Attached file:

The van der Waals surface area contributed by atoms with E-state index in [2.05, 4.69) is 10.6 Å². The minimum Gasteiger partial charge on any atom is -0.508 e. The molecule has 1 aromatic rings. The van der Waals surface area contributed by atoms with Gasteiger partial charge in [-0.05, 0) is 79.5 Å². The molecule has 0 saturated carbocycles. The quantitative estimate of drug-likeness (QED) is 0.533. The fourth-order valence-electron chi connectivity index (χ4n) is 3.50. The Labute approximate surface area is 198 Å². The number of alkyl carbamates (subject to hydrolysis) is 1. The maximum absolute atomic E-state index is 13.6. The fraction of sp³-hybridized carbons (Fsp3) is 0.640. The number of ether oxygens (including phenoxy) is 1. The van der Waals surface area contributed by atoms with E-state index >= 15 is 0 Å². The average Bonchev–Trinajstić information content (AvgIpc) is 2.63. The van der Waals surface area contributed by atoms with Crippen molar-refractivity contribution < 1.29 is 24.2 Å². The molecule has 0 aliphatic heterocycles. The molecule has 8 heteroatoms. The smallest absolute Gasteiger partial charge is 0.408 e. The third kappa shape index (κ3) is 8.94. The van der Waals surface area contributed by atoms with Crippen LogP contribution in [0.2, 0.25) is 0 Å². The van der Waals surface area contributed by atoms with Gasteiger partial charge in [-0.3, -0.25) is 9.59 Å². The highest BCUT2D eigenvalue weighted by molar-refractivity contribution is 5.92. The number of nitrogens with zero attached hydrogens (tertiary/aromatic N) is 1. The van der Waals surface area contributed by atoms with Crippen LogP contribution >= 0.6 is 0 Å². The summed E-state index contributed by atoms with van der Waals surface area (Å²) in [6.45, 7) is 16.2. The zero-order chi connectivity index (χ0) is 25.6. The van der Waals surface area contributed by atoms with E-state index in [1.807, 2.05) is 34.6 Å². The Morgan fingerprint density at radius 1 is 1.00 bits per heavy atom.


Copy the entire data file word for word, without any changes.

The van der Waals surface area contributed by atoms with E-state index in [2.05, 4.69) is 10.6 Å². The minimum Gasteiger partial charge on any atom is -0.508 e. The molecule has 1 aromatic rings. The van der Waals surface area contributed by atoms with Gasteiger partial charge in [-0.05, 0) is 79.5 Å². The molecule has 0 saturated carbocycles. The quantitative estimate of drug-likeness (QED) is 0.533. The fourth-order valence-electron chi connectivity index (χ4n) is 3.50. The Labute approximate surface area is 198 Å². The number of alkyl carbamates (subject to hydrolysis) is 1. The maximum absolute atomic E-state index is 13.6. The fraction of sp³-hybridized carbons (Fsp3) is 0.640. The number of ether oxygens (including phenoxy) is 1. The van der Waals surface area contributed by atoms with E-state index >= 15 is 0 Å². The average Bonchev–Trinajstić information content (AvgIpc) is 2.63. The van der Waals surface area contributed by atoms with Crippen molar-refractivity contribution < 1.29 is 24.2 Å². The molecule has 0 aliphatic heterocycles. The molecule has 8 heteroatoms. The smallest absolute Gasteiger partial charge is 0.408 e. The third kappa shape index (κ3) is 8.94. The van der Waals surface area contributed by atoms with Crippen LogP contribution in [0.2, 0.25) is 0 Å². The van der Waals surface area contributed by atoms with Gasteiger partial charge in [-0.3, -0.25) is 9.59 Å². The highest BCUT2D eigenvalue weighted by molar-refractivity contribution is 5.92. The number of nitrogens with zero attached hydrogens (tertiary/aromatic N) is 1. The van der Waals surface area contributed by atoms with Crippen LogP contribution >= 0.6 is 0 Å². The summed E-state index contributed by atoms with van der Waals surface area (Å²) in [6.45, 7) is 16.2. The zero-order chi connectivity index (χ0) is 25.6. The van der Waals surface area contributed by atoms with E-state index in [1.807, 2.05) is 34.6 Å². The Morgan fingerprint density at radius 1 is 1.00 bits per heavy atom.